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Micralite Toro Review

The Micralite Toro is a pushchair that I have always secretly wanted to try. It seemed to offer a great combination of a lightweight chassis, with the comfort of a proper pushchair seat. The Micralite Toro did not disappoint! It was great!!

First Impressions and Styling:

There is no doubt that a Micralite looks different to a traditional pushchair. The Micralite Toro is slightly less head turning than the Super-lite Fastfold, but there is something about the Micralites that makes you look twice. I am the first to admit that I was a little afraid of using a Micralite; but I should not have been; because they are well thought out pushchairs, and are great to use.

We had been using the Micralite Super-lite Fastfold for the previous week, so we were familiar with the Micralite looks, fold and how a Micralite felt. The chassis are both very similar. The handlebars are the same; the wheels are the same; the general chassis shape, basket etc are similar. Essentially the main difference is that the Toro has a framed pushchair seat, whereas the Super-lite Fastfold has an attached mesh seat. The framed seat, does add to the weight of the Toro and makes it marginally slower to fold, but the Toro is still a lightweight, easy to fold pushchair, but the seat gives extra luxury, which I like particularly for a younger child.

Child Comfort, Seat Recline and Harness:

The Micralite Toro seat is large, roomy and comfortable. Our 25 month old (83.5cms tall) had loads of room in the seat. Even our tall (103cms) almost 4 year old, looked very comfortable sat in the Toro seat. She had plenty of head room. We could easily recline her, and she said she was comfortable. There is no board in the back of the seat, but it seemed to be supportive with plenty of padding. I loved that there was an adjustable leg rest, with lots of room for even a taller child to rest their feet. The footrest also moved away underneath the seat slightly which enabled our eldest to rest her feet on the lower footrest. The leg rest had good width for our son to do “frogs legs” when sleeping. (He had plenty of room length wise to have his legs straight if he has preferred!).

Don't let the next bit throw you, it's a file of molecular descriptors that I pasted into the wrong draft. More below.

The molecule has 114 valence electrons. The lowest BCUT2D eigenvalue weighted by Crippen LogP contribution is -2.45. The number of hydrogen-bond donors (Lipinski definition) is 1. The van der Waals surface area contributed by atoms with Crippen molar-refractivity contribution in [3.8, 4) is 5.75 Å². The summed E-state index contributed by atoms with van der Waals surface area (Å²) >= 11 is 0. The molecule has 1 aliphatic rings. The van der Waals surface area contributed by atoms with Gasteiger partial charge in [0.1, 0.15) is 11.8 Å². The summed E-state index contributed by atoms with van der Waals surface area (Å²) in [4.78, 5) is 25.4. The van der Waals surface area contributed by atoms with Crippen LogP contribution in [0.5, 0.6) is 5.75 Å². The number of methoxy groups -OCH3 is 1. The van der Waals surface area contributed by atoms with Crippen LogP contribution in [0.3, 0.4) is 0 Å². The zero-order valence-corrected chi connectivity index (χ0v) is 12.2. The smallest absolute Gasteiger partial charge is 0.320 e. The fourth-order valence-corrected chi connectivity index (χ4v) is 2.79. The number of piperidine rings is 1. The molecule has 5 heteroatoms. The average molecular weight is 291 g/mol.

The Toro harness was easy to adjust and had some of the thickest harness shoulder pads we have seen! They were fantastic! The buckle was easy to do up and to undo. There are two harness height settings. Our only criticism is that the harness does not really go tight enough for our youngest – we do like harnesses to be snug. It wasn’t loose enough for us to feel the need to add an additional harness, but we do question how tight the harness would be for a younger child.

We loved the combination of the proper framed pushchair seat, on the lightweight Micralite chassis. The seat can only forward face but the peekaboo window gives a reasonably good view of the child.

We had fun and games with the recline settings! There are in theory 3 recline positions – upright, semi reclined and a horizontal recline. However, we accidentally discovered a fourth position and we apologised to Micralite for using this position in some of our photos. We discovered that it is possible to have the seat bolt upright because the front edge wedges behind the footrest. In theory this is the fold position, but we were so keen to get the Toro out and about that we didn’t read the instructions until after the main photos were taken *embarrassed*. But we did several outings with the seat in this position and at no point felt there was anything wrong!!

Hood and Bumper Bar:

The hood on the Toro is a great size and offered good shade during our outings. There is also a sun visor which is probably one of the best I have seen. It was a deep visor and it folded neatly away when not required. It also did not look daft like some sun visors do. It really did help keep the sun out of the eyes of my son, and the photos show for themselves what shade it did offer even in full summer sunshine.

There is a bumper bar on the Toro. It appears to be fixed, but it could be removed, although not quickly and easily. Aesthetically, I am not sure what the seat would look like with the bar removed. The bumper bar does not swing open, which meant that our eldest had to be lifted into the seat – although she did slide underneath to get out. The bumper bar lifts up to fold, and we did wonder if either child would play with this feature, but the bumper bar is stiff enough that neither child worked out that it moved!


The Best Buggy Focus Group all told me the Micralite basket was small but it is not! It holds a fair amount! The basket is divided up the middle by a strap, leaving two good sized triangular compartments – our cool bag and my reasonably sized handbag fitted into each of these compartments – with room at the rear for drinks, sun cream, sunhats, raincoats etc. The chassis is such that it is possible to wedge things in between the bars and for them not to fall out. We thought that the basket was a good size for an outing, although it would be harder to go grocery shopping and try and push bags underneath at the till.